Wednesday, July 22, 2020
Summer is usually a time for lightening up from our normal weekly routines and rhythms. In the church world that can mean simpler, shorter worship services. Choirs do not rehearse for several hours each week or sing as a full group each Sunday. And perhaps some of us might take a break from attending worship and opt for a bike ride, a round of golf or just staying at home. We, of course, are not in any kind of any ordinary summer. This season has been dubbed “Coronatide” by many of my clergy and musician friends. Our routines have changed. We can watch online worship by our Diocesan Partnership as well as from a wide array of places around the country, all from home.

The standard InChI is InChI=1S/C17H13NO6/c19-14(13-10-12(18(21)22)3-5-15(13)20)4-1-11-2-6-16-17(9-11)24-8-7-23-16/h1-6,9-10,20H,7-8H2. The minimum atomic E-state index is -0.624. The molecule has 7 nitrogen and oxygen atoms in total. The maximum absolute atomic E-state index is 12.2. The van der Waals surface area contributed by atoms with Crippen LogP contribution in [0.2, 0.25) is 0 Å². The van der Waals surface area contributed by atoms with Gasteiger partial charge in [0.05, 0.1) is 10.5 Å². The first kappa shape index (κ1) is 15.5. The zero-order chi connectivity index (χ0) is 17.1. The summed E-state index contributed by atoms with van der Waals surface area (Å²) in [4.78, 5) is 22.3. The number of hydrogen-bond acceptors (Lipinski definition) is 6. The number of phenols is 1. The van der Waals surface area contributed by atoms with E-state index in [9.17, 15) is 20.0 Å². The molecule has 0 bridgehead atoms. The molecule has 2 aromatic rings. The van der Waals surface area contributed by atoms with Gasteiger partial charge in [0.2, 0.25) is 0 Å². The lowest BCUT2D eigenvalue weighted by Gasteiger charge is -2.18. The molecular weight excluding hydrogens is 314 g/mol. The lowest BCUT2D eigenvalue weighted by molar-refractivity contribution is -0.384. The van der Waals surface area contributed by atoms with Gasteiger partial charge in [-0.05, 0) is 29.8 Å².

One thing I look forward to each summer is hosting our Pick-Up choirs. I usually schedule a quartet of singers from the Cathedral Choir to serve as the base for our group and invite anyone who would like to join us and serve as the Choir for a Day. No pressure for anyone; no long-term commitments; come as you are and lend your accomplished or squeaky voice for an hour or two! After a brief rehearsal the group had learned how to sing the Psalm of the day to simplified Anglican chant, sung through the hymns and service music for the morning and learned two instant anthems. Familiar words and tunes along with fairly easy arrangements made for a successful and joyful noise!
One piece that almost everyone knows is “Jesu, Joy of Man’s Desiring.” This is probably one of the most performed pieces by J. S. Bach. There are many recordings of this beloved pieces with a variety of voicings and instrumentation:
The first recording is sung by VOCES8, one of the premiere choral ensembles from the UK. This familiar movement, “Jesus bleibet meine Freude” (Jesu, Joy of Man’s Desiring) is from the Cantata
Herz und Mund und Tat und Leben, BWV 147 by J. S. Bach.